Welsh is relatively easy so far for me. Irish is, in my opinion, the hardest of the three and one of my most difficult languages overall. But I love what I’m studying, and the why and the enjoyment are the most important things when it comes to learning languages. So, though none of these languages are necessary, should I ever make my way to the “Motherland” someday, and I may never actually use them for more than identifying obscure elements in folklore or history, I still really want to learn them. They are in my lesser studies because they don’t rank high in the practicality category for my current circumstances, and they are a little difficult to find media resources for. But I will continue studying nonetheless. It’s super fun and surprising when they DO make an appearance on occasion in a BBC show, website, or story. I’ve gotten stupidly excited over simply seeing the Welsh word for “Welcome” (“Croeso”) on a gas station receipt or hearing the cast of “Outlander” say something I recognize. So that encourages me to keep learning, no matter how far-fetched it seems.

Summary

And there you have it: the final roundup of all my journeys through various language studies. My goal is not to be native-fluent in every language I study. Language learning is, by nature, something that takes a lifetime to master, especially with languages that are not native. My accent is probably really weird because of all the places I’ve lived and the various influences on it in linguistic interests. I may never get to use what I’ve learned in terms of travel or living overseas again. But my goal is to have fun following my curiosity and interests. I would love to eventually be fluent enough to read and translate literature. I would love even more to someday be fluent enough to communicate well in person. And, yes, of course, I would also love to visit the parts of the world where all of these languages are spoken. But even without travel and immersion as possibilities, I learn languages for ME.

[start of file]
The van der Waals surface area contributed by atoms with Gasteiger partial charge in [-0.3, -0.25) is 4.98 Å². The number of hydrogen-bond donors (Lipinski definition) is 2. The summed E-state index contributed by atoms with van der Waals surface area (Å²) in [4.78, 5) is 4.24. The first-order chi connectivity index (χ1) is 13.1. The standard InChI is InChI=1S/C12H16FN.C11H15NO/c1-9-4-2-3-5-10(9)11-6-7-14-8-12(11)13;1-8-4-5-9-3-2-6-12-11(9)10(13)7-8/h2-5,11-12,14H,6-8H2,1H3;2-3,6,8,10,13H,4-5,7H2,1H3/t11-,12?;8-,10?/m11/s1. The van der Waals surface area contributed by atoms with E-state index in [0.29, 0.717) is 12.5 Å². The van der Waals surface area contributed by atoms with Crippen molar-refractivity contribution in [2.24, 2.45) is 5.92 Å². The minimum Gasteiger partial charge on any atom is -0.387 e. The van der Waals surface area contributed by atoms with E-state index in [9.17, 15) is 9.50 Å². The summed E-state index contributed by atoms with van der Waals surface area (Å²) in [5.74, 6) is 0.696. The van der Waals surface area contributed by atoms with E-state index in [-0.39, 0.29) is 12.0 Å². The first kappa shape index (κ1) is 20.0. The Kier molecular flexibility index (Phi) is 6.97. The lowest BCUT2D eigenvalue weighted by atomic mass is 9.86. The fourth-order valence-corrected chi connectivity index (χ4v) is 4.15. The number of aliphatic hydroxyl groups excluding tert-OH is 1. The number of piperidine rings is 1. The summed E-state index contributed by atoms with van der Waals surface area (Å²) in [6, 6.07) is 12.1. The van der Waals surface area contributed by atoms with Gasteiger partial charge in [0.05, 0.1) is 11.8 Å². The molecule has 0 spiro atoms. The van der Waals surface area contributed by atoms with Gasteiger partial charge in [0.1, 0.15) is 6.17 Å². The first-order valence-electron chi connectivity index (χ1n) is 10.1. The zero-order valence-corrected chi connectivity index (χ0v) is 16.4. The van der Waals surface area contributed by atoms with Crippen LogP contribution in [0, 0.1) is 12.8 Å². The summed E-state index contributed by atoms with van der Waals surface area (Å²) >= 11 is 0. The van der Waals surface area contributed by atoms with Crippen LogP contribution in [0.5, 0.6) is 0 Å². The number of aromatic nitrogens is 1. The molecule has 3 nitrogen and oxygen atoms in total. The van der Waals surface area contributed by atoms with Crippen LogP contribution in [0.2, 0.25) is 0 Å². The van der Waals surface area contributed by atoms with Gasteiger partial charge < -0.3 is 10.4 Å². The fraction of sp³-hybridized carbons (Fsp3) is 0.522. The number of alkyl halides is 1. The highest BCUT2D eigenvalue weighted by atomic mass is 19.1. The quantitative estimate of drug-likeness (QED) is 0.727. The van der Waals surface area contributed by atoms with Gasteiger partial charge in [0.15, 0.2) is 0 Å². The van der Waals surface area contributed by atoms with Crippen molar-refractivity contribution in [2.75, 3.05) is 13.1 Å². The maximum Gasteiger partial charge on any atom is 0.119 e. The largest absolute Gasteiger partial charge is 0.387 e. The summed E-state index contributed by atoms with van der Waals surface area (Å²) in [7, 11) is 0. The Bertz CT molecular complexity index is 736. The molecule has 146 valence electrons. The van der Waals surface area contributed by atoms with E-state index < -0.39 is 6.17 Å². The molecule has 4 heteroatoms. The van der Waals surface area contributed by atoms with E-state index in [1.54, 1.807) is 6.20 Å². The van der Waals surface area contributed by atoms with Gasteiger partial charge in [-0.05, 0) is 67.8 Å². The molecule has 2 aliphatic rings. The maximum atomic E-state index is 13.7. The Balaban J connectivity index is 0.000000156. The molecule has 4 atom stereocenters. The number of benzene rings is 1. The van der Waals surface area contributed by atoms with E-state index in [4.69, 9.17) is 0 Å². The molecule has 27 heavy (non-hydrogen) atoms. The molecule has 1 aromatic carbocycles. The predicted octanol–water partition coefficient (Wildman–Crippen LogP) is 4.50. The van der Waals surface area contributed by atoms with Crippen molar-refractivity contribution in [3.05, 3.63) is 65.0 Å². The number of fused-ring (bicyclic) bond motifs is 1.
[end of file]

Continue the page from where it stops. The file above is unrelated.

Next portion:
Where do I go from here? I haven’t decided yet. I’ve thought about offering some of my lessons as I do them. I’ve thought about posting on linguistics in general, but that might bleed into writing articles. I’ve also considered offering English lessons. I am, after all, a native English speaker with an education in English studies, an author of 6 books, and a TEFL certification. ^_^ If you are a fellow language learner, whether it’s multiple languages or one or two, what kind of content would you like to see next?

The Writing Running List

Window #5 is my running list. Here you have an example of it being used for an idea (Note to Self), a topic (Files), and an edit removed from a previous chapter and being held for possible future use elsewhere (Rin’s snake eyes …). Image Source: Mj Daggerhart, copyright 2022.

What is the simplest way to stay organized when tracking a story’s progress?

There’s probably as many answers to this question as there are writers. But one of the simplest methods I’ve used is what I call a “running” list. It literally travels from chapter to chapter and topic to topic, from the beginning of the story to the end.

I use Scrivener for my creative writing projects, and to the right of the screen, there is a blank “notepad” of sorts for jotting down quick ideas. You could use any writing software that offers divided windows like this. You could create multiple windows using word processors that don’t have all the bells and whistles of something like Scrivener. Or you could keep a clipboard, paper, and pen handy.